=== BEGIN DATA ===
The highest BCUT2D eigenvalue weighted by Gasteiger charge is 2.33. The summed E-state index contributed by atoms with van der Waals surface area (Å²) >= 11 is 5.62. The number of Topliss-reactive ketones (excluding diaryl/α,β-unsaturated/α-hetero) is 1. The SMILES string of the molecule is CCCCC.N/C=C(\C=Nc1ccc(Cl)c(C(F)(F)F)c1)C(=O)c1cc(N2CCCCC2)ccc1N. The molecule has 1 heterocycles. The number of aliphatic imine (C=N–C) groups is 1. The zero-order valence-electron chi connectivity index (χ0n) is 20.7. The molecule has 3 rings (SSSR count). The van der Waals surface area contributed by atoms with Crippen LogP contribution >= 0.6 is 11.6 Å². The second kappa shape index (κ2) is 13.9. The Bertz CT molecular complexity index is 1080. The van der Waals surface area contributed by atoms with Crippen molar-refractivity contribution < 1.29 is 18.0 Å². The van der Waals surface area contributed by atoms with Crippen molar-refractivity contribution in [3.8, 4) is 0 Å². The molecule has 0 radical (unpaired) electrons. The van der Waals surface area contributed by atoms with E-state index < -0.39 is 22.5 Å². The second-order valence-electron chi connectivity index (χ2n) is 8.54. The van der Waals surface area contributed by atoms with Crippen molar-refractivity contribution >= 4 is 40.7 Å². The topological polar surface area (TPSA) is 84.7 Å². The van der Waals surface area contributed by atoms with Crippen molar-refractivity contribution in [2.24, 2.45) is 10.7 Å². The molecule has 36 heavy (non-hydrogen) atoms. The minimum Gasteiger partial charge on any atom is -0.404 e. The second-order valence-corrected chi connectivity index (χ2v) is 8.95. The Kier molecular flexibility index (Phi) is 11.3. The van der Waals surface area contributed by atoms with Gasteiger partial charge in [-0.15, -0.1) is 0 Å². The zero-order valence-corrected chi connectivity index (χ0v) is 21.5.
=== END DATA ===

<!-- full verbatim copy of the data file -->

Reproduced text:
The highest BCUT2D eigenvalue weighted by Gasteiger charge is 2.33. The summed E-state index contributed by atoms with van der Waals surface area (Å²) >= 11 is 5.62. The number of Topliss-reactive ketones (excluding diaryl/α,β-unsaturated/α-hetero) is 1. The SMILES string of the molecule is CCCCC.N/C=C(\C=Nc1ccc(Cl)c(C(F)(F)F)c1)C(=O)c1cc(N2CCCCC2)ccc1N. The molecule has 1 heterocycles. The number of aliphatic imine (C=N–C) groups is 1. The zero-order valence-electron chi connectivity index (χ0n) is 20.7. The molecule has 3 rings (SSSR count). The van der Waals surface area contributed by atoms with Crippen LogP contribution >= 0.6 is 11.6 Å². The second kappa shape index (κ2) is 13.9. The Bertz CT molecular complexity index is 1080. The van der Waals surface area contributed by atoms with Crippen molar-refractivity contribution < 1.29 is 18.0 Å². The van der Waals surface area contributed by atoms with Crippen molar-refractivity contribution in [3.8, 4) is 0 Å². The molecule has 0 radical (unpaired) electrons. The van der Waals surface area contributed by atoms with E-state index < -0.39 is 22.5 Å². The second-order valence-electron chi connectivity index (χ2n) is 8.54. The van der Waals surface area contributed by atoms with Crippen molar-refractivity contribution >= 4 is 40.7 Å². The topological polar surface area (TPSA) is 84.7 Å². The van der Waals surface area contributed by atoms with Crippen molar-refractivity contribution in [2.24, 2.45) is 10.7 Å². The molecule has 36 heavy (non-hydrogen) atoms. The minimum Gasteiger partial charge on any atom is -0.404 e. The second-order valence-corrected chi connectivity index (χ2v) is 8.95. The Kier molecular flexibility index (Phi) is 11.3. The van der Waals surface area contributed by atoms with Gasteiger partial charge in [-0.15, -0.1) is 0 Å². The zero-order valence-corrected chi connectivity index (χ0v) is 21.5.